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The ecological footprint
A sustainability indicator, which expresses the relationship between population and the natural environment. It sums up the use of natural resources by a country's population.

'the sum of all cropland, grazing land, forest and fishing grounds required to produce the food, fibre and timber it consumes, to absorb the wastes emitted when it uses energy, and to provide space for its infrastructure' Living Planet Report 2008.

The ecological footprint therefore has six components:



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Look at the worldmapper.org map for ecological footprint. Which countries have the highest ecological footprints? Which have the lowest? Suggest reasons for these patterns.

Malthusian Views.
Thomas Malthus (1766 - 1834) produced an essay 'Essay on the principle of population' in 1789. He thought that unmanaged population growth would lead to an inadequate supply of food.

His theory is based on the idea that food supply was increased by bringing more arable land into production. He argued that food production could be increased by a constant amount in arithmetical production. However, the human population increased exponentially, multiplying by itself each time.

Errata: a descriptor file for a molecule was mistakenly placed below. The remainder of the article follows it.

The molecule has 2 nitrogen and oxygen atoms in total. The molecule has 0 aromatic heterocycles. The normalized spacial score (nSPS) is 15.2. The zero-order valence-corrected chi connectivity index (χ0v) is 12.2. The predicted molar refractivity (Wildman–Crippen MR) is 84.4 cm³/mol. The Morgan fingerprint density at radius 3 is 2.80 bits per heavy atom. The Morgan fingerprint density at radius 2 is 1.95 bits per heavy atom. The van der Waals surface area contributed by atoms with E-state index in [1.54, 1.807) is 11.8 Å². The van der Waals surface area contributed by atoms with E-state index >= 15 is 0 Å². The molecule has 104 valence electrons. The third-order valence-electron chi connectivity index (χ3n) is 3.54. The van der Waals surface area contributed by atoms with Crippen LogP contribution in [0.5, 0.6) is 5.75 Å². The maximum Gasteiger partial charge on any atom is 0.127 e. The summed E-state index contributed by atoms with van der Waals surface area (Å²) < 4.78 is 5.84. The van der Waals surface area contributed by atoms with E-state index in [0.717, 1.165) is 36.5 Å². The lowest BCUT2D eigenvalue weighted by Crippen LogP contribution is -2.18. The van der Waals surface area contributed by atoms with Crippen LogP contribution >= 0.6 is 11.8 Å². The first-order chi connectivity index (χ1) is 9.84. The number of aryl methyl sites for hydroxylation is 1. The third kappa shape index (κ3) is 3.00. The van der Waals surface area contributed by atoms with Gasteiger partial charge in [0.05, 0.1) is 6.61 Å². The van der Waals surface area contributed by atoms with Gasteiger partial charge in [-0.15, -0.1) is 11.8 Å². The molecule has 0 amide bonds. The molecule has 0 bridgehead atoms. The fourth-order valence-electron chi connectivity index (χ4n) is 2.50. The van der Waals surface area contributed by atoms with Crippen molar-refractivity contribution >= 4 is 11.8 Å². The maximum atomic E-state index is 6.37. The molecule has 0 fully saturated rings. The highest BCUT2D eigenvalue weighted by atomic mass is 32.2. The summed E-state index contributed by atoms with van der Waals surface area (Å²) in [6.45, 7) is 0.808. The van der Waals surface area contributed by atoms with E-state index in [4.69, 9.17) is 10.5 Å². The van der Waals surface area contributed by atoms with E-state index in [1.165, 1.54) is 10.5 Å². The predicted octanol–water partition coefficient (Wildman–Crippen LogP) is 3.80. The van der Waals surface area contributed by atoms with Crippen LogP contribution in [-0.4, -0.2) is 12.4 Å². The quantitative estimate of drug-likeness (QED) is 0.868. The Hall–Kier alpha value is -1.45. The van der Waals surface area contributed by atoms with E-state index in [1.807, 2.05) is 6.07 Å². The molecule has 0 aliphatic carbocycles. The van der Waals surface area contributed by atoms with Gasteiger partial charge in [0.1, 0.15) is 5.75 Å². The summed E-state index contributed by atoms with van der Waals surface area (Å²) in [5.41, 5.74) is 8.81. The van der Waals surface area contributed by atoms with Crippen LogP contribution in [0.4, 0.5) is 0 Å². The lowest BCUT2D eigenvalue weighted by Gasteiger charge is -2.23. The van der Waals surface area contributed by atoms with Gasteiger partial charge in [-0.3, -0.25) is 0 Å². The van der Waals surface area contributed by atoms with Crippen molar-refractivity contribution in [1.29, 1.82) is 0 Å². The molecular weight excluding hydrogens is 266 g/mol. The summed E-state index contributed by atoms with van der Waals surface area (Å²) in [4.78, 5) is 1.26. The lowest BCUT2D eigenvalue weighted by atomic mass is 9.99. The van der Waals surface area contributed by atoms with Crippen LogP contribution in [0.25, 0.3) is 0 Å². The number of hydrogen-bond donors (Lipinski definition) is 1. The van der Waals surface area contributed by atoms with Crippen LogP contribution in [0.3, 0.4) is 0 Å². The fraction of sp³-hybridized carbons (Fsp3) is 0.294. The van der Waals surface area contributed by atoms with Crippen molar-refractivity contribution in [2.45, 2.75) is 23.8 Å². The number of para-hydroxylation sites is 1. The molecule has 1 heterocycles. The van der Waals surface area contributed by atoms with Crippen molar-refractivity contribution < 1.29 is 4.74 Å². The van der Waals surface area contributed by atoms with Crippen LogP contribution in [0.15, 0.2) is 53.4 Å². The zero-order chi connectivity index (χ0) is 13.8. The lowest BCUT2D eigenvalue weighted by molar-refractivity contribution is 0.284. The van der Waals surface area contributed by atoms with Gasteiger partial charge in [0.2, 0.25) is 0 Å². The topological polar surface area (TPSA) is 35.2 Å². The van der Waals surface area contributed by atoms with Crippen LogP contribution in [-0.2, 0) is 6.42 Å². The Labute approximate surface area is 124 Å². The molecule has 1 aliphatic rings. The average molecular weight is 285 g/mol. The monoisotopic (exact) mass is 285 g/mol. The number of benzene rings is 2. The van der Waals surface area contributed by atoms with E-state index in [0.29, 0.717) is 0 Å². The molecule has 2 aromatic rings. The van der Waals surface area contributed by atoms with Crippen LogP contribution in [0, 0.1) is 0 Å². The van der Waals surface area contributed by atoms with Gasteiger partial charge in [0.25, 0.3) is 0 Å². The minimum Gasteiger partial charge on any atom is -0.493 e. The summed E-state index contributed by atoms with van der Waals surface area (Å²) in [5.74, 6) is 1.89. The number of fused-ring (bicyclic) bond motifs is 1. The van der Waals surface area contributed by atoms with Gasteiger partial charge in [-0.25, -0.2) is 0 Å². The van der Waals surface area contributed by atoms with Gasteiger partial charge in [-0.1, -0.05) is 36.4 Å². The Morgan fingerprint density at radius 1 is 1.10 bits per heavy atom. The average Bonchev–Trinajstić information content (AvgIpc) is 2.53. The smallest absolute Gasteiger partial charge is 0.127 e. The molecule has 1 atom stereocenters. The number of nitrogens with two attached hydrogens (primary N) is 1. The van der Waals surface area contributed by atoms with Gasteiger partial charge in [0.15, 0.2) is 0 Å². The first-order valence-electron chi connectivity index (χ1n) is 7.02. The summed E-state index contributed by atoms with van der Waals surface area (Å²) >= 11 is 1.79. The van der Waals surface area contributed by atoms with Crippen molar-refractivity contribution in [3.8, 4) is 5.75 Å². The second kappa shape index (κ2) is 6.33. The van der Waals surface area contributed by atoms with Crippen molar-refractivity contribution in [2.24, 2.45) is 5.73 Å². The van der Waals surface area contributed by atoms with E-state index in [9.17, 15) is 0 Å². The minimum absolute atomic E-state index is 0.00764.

Therefore population would eventually exceed the capacity of the land to produce food and catastrophe would occur in the form of famine, disease or war.

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Task 1) Use p232 - 234 in Paul Guinness to define the following terms:
Optimum population
Economic optimum
Underpopulation
Overpopulation
Neo Malthusian Views
Anti - Malthusian Views

Task 2) Copy figure 10 p233 into your notes and summarise the differences between anti and neo malthusian views.
Task 3) Watch the video 'How many people can live on Planet Earth?'

Task 4) Use the information to write notes on the evidence for and evidence against neo and anti malthusian views.










Conservation strategies





Recycling in Hong Kong
http://www.enb.gov.hk/en/files/WastePlan-E.pdf



Sustainable plastic:
http://www.theguardian.com/environment/2008/apr/26/waste.pollution?INTCMP=SRCH

http://www.theguardian.com/environment/georgemonbiot/2013/apr/12/escalating-consumption